[IMGCAP(1)] By Sarah Johnson

You have finally decided to hire a marketing director. Now what?

Like many firms, you may have plenty of experience finding great technical talent, but you don’t know how to begin searching for a marketing professional. You aren’t alone. Once you have decided to hire a marketing professional, your work just begins. The process and resources you use to find your first marketing director can significantly impact your chances of success.

So, how do you avoid a potentially costly hiring mistake? It comes down to three things- know what you need, where to find the right person and when to ask for help.

What do you need?
 Similar to a technical professional  role, marketing responsibilities can encompass any number of tasks from graphic design and event planning to copywriting, strategy, sales opportunity management and more. For someone unfamiliar with marketing, these all might seem like the same thing. However, the responsibilities all require different skill sets and experience. As part one in our series recommends, you need to clearly define your expectations and the responsibilities for this role. These should be as specific as possible.

When you are developing and defining your expectations consider the level of experience you need. If this is your first marketing hire and you have never done any marketing and are a small or local firm, a more junior marketing professional with limited responsibilities to may be an ideal fit. However, if you have used consultants in the past or even had former marketing professionals you may be ready for someone with more experience that can bring you proactive ideas and tell you want you need to do, vs. be told what to do.  

Finally, don’t forget the cultural fit.  It’s important to consider what type of person will best succeed in your environment and work well with your partners and staff members.

Where to find the right person?
Now that you know what you need, you need to know where to find them. Depending on where you are located, you may have several options available to you. Each resources has its pros and cons, but ultimately all of them should help lead you in the right direction. Here is a quick snapshot of some of the tops tools.   

There are many specialized marketing associations that have job boards you can post open positions to reach a large number of targeted candidates. Furthermore, most associations regularly promote their job postings. Members are aware of this and those that are in the market will regularly check the job board. The top three professional services marketing associations include the Association for Accounting Marketing, the Legal Marketing Association and the Society for Marketing Professional Services.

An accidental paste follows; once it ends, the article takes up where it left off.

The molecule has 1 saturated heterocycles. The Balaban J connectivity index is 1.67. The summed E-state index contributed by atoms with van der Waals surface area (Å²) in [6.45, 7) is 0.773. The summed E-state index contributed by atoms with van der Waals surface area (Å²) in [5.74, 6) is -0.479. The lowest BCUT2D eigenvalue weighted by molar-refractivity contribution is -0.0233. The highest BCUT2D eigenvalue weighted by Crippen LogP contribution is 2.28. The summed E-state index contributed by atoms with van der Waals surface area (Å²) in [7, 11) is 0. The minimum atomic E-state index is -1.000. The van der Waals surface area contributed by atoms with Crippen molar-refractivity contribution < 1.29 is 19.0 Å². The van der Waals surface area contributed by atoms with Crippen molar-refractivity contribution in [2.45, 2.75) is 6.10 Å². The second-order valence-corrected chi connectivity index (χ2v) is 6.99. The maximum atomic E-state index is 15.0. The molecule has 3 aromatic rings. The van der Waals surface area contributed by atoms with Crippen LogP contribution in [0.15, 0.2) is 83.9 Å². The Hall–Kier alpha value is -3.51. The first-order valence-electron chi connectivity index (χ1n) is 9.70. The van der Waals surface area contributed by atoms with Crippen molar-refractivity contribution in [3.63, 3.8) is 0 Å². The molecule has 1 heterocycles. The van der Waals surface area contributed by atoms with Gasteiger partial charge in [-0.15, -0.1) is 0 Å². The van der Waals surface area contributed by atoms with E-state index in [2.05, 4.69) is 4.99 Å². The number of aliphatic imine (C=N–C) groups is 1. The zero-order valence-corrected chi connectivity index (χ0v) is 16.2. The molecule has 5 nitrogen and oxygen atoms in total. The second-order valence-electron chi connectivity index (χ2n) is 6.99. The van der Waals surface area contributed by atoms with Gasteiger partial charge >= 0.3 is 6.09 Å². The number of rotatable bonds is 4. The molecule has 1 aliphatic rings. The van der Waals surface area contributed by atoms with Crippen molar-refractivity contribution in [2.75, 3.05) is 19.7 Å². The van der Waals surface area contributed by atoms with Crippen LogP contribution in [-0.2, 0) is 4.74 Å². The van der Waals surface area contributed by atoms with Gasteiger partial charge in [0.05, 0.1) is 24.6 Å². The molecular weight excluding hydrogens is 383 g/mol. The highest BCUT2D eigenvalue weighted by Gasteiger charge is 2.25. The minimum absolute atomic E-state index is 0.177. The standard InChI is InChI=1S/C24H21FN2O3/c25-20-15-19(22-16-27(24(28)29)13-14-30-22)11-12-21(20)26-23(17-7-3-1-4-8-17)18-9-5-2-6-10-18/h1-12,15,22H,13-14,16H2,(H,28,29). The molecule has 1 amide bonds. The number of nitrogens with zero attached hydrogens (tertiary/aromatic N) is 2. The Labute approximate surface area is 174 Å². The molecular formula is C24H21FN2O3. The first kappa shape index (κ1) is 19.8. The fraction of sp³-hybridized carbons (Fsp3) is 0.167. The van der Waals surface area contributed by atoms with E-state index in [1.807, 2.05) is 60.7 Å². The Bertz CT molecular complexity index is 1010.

Leverage Your Network
Reaching out to your personal network letting them know you are searching for a marketing professional is a great way to spread the word. If you or your company is an active user of Facebook or LinkedIn, you will want to use these networks to spread the word as well. For example, you could send a message to your connections or posting an announcement on your wall.

Local Marketing Groups
Many of the national associations have local chapters in major metropolitan areas. If you live in one of these areas, you should reach out to the chapters. Many of them have regular meetings, email newsletters or websites that allow them to post open positions. If you are located in a smaller metropolitan area, you will want to look for local marketing groups that have formed themselves. These are often hybrid groups and include marketers with lots of different industry backgrounds. Two examples of groups like this would be the New Jersey Professional Services Marketing Group and the Marketing Directors Support Group.

When to hire a recruiter
“Going it alone” on a search can be inexpensive, but in some instances, hiring an outside professional can be valuable.When should you consider this?

1.    You aren’t getting the type of candidates you need. Often times firms struggle to gain access to the people they need by simply posting open positions. Unfortunately, firms aren’t comfortable or may not have the time to reach out to potential candidates directly  especially if the candidate works for a competitor. Having a recruiter represent you  who has a much larger network and reach will allow you to see more candidates.
2.    Timing is important and you don’t have the resources to dedicate. Recruiters spend time doing a lot of legwork for you. A good recruiter will thoroughly screen candidates and pre-qualify candidates so that received a small handful of qualified candidates rather than a stack of poor quality resumes.
3.    You are searching for senior level marketing or business development professional. Searching for senior level positions like a chief marketing officer or a business development executive adds a layer of complexity. Experience, approach, management style and leadership traits are all important. Furthermore, the process for hiring these professionals and negotiating their compensation often becomes more complex. A recruiter can help you navigate these waters effectively.

Most recruiters charge either based on a contingency fee or retainer fee. If you are looking for a recruiter you will want to make sure and discuss fees, experience in your profession and their process for pre-qualifying candidates.

Sarah Johnson is the Director of Marketing Consulting Services for PDI Global and works exclusively with CPA, law, and financial services firms across the country to help them grow more effectively. When she’s not working, Sarah spends time cooking and completing triathlons. Sarah can be reached at sjohnson@pdiglobal.com or 312-245-1681.